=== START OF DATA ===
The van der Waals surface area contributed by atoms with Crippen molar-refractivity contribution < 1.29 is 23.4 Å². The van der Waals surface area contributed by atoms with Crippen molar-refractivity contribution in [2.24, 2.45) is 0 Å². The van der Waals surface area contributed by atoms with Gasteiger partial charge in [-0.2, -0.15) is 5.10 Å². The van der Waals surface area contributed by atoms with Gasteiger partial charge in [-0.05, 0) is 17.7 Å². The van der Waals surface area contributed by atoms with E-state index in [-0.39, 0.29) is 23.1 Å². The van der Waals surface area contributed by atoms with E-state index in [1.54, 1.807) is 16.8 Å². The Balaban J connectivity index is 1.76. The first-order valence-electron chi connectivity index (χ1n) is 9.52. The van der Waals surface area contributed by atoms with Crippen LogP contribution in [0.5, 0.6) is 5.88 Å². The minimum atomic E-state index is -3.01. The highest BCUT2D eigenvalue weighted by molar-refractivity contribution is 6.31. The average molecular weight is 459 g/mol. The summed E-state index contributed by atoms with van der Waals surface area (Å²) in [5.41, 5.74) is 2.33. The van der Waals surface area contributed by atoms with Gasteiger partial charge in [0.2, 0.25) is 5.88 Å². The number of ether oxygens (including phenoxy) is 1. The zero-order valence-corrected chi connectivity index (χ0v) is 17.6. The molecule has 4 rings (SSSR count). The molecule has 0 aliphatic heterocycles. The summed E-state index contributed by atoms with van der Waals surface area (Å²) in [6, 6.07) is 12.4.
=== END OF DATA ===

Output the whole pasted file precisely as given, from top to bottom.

The van der Waals surface area contributed by atoms with Crippen molar-refractivity contribution < 1.29 is 23.4 Å². The van der Waals surface area contributed by atoms with Crippen molar-refractivity contribution in [2.24, 2.45) is 0 Å². The van der Waals surface area contributed by atoms with Gasteiger partial charge in [-0.2, -0.15) is 5.10 Å². The van der Waals surface area contributed by atoms with Gasteiger partial charge in [-0.05, 0) is 17.7 Å². The van der Waals surface area contributed by atoms with E-state index in [-0.39, 0.29) is 23.1 Å². The van der Waals surface area contributed by atoms with E-state index in [1.54, 1.807) is 16.8 Å². The Balaban J connectivity index is 1.76. The first-order valence-electron chi connectivity index (χ1n) is 9.52. The van der Waals surface area contributed by atoms with Crippen LogP contribution in [0.5, 0.6) is 5.88 Å². The minimum atomic E-state index is -3.01. The highest BCUT2D eigenvalue weighted by molar-refractivity contribution is 6.31. The average molecular weight is 459 g/mol. The summed E-state index contributed by atoms with van der Waals surface area (Å²) in [5.41, 5.74) is 2.33. The van der Waals surface area contributed by atoms with Gasteiger partial charge in [0.2, 0.25) is 5.88 Å². The number of ether oxygens (including phenoxy) is 1. The zero-order valence-corrected chi connectivity index (χ0v) is 17.6. The molecule has 4 rings (SSSR count). The molecule has 0 aliphatic heterocycles. The summed E-state index contributed by atoms with van der Waals surface area (Å²) in [6, 6.07) is 12.4.